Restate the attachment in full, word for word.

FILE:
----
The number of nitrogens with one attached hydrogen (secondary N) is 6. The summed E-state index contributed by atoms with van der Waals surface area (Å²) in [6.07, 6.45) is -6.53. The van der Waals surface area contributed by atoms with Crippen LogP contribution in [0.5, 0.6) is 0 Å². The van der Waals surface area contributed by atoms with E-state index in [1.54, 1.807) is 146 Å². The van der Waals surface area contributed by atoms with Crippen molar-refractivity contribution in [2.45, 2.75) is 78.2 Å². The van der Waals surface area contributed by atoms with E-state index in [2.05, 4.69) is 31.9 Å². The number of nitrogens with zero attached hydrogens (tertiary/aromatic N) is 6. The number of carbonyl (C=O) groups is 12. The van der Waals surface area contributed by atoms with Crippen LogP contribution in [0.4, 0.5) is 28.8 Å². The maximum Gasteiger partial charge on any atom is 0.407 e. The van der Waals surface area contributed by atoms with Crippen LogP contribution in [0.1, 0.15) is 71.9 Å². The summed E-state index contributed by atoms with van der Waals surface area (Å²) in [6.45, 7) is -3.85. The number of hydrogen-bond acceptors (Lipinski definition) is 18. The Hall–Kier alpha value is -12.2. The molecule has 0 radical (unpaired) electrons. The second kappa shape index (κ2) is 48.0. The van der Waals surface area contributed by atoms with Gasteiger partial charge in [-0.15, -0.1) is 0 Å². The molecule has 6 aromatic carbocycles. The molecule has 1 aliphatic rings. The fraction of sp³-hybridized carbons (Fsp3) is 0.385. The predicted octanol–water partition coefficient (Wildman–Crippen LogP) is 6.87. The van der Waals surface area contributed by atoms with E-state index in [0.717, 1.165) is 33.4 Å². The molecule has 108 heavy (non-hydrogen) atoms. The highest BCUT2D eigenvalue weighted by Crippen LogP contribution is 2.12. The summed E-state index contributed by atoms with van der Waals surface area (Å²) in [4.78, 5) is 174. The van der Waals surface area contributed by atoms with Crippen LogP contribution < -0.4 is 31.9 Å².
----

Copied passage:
The number of nitrogens with one attached hydrogen (secondary N) is 6. The summed E-state index contributed by atoms with van der Waals surface area (Å²) in [6.07, 6.45) is -6.53. The van der Waals surface area contributed by atoms with Crippen LogP contribution in [0.5, 0.6) is 0 Å². The van der Waals surface area contributed by atoms with E-state index in [1.54, 1.807) is 146 Å². The van der Waals surface area contributed by atoms with Crippen molar-refractivity contribution in [2.45, 2.75) is 78.2 Å². The van der Waals surface area contributed by atoms with E-state index in [2.05, 4.69) is 31.9 Å². The number of nitrogens with zero attached hydrogens (tertiary/aromatic N) is 6. The number of carbonyl (C=O) groups is 12. The van der Waals surface area contributed by atoms with Crippen LogP contribution in [0.4, 0.5) is 28.8 Å². The maximum Gasteiger partial charge on any atom is 0.407 e. The van der Waals surface area contributed by atoms with Crippen LogP contribution in [0.1, 0.15) is 71.9 Å². The summed E-state index contributed by atoms with van der Waals surface area (Å²) in [6.45, 7) is -3.85. The number of hydrogen-bond acceptors (Lipinski definition) is 18. The Hall–Kier alpha value is -12.2. The molecule has 0 radical (unpaired) electrons. The second kappa shape index (κ2) is 48.0. The van der Waals surface area contributed by atoms with Gasteiger partial charge in [-0.15, -0.1) is 0 Å². The molecule has 6 aromatic carbocycles. The molecule has 1 aliphatic rings. The fraction of sp³-hybridized carbons (Fsp3) is 0.385. The predicted octanol–water partition coefficient (Wildman–Crippen LogP) is 6.87. The van der Waals surface area contributed by atoms with E-state index in [0.717, 1.165) is 33.4 Å². The molecule has 108 heavy (non-hydrogen) atoms. The highest BCUT2D eigenvalue weighted by Crippen LogP contribution is 2.12. The summed E-state index contributed by atoms with van der Waals surface area (Å²) in [4.78, 5) is 174. The van der Waals surface area contributed by atoms with Crippen LogP contribution < -0.4 is 31.9 Å².